FSA Andy for Dec. 10, 2009


Dear farmers:
In the midst of the holiday bustle we need to catch up on paperwork after the long harvest season. I still have several farmers that have corn in the field and can’t deliver it to the elevator that it’s contracted to.

With that thought in mind, here are some Farm Service Agency programs you need to take a look at that might be able to help out in future harvest seasons.

The Farm Service Agency has a Farm Facility Loan program that will help you obtain loans for grain bins, dryers, augers, etc at relatively low interest rates.

Although no quick fix this month, if you can plan ahead for next year, this type of loan is a very useful tool.

Another program available is the Marketing Assistance Loan on crops stored on the farm or at a warehouse. One can obtain loans on program crops such as shelled corn, ear corn, high moisture corn and soybeans. These crop loans are for nine months and again have low interest rates and can be issued in just a few days.

Now, if you need the loan in December, start the ball rolling this week to ensure the funds get to your account before Christmas.

A new twist to our loan programs is the availability of hay and biomass storage buildings.

I attended two-day training this past week and we talked a good bit about the program and we still have a lot to learn.

If you are in the need of hay storage, the program works very similar to the grain bin program. If you have any questions, stop in and talk to the staff at your local FSA office.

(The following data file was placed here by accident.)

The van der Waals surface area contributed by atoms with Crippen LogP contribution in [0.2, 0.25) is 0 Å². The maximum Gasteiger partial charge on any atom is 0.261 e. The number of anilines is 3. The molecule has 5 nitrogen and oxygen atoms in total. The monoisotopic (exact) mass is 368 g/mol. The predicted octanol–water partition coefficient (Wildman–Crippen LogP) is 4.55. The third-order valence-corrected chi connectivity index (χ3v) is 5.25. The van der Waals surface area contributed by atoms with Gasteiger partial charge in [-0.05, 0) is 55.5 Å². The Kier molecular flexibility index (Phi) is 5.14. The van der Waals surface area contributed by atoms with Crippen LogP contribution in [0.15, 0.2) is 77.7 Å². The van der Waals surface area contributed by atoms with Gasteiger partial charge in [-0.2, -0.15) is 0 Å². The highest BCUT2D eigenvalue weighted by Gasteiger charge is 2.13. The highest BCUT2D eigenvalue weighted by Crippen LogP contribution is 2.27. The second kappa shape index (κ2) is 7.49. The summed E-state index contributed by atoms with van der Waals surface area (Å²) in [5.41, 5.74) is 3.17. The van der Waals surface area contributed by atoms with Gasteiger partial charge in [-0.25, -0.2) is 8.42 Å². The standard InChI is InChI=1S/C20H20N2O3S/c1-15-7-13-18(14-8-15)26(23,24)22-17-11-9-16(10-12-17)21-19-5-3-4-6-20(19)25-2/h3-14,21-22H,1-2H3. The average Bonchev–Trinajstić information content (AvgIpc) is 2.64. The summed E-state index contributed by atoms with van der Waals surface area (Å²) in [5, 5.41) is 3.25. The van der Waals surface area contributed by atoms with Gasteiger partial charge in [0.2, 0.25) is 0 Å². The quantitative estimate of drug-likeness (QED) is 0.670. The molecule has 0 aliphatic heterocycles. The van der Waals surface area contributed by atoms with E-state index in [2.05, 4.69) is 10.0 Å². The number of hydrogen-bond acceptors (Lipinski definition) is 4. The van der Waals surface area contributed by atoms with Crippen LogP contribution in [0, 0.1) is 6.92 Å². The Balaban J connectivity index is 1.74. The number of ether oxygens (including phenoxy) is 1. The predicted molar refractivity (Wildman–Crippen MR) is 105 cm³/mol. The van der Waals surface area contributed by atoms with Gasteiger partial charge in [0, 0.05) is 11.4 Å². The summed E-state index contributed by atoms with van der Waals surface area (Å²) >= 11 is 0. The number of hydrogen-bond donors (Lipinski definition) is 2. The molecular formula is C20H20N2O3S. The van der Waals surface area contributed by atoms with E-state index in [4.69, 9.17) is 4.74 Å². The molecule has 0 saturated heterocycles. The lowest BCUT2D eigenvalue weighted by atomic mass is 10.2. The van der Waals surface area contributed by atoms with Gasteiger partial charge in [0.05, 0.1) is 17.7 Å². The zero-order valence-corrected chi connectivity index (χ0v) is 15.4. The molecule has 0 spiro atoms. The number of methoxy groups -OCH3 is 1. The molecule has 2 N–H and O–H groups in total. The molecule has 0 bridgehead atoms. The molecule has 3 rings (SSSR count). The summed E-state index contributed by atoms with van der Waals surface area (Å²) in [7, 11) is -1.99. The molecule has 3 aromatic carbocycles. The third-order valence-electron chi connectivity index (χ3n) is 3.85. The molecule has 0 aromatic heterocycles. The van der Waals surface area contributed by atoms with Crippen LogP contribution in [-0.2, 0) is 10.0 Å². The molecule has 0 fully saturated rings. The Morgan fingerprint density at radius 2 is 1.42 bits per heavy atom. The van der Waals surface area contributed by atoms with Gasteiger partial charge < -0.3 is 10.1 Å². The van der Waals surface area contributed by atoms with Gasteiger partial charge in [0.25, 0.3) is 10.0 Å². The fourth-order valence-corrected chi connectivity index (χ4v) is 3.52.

With all this loan talk and information, I can’t seem to find a program to help out with the purchase of the Christmas pony… that my son so wants.

I have been to two pony sales and have found three “kid-safe” ponies. Unfortunately, every time I have been the backup bidder — the first one was a 3-year-old spotted gelding that was very sharp. He rode and drove him at the auction, and at $350, I was out.

Today, we tried again. This time a 2-year-old black butterball that was broke to ride and drive but was only 35 inches tall. Again, it brought $350, and I was out.

The third was a mare that I loved, but he didn’t. I hope I can find a keeper between now and Christmas.

Like so many of the FSA personnel, I am sure you know we enjoy working for you, the farmer, and are glad to be able to share our family adventures with you throughout the year.

That’s all for now,
FSA Andy

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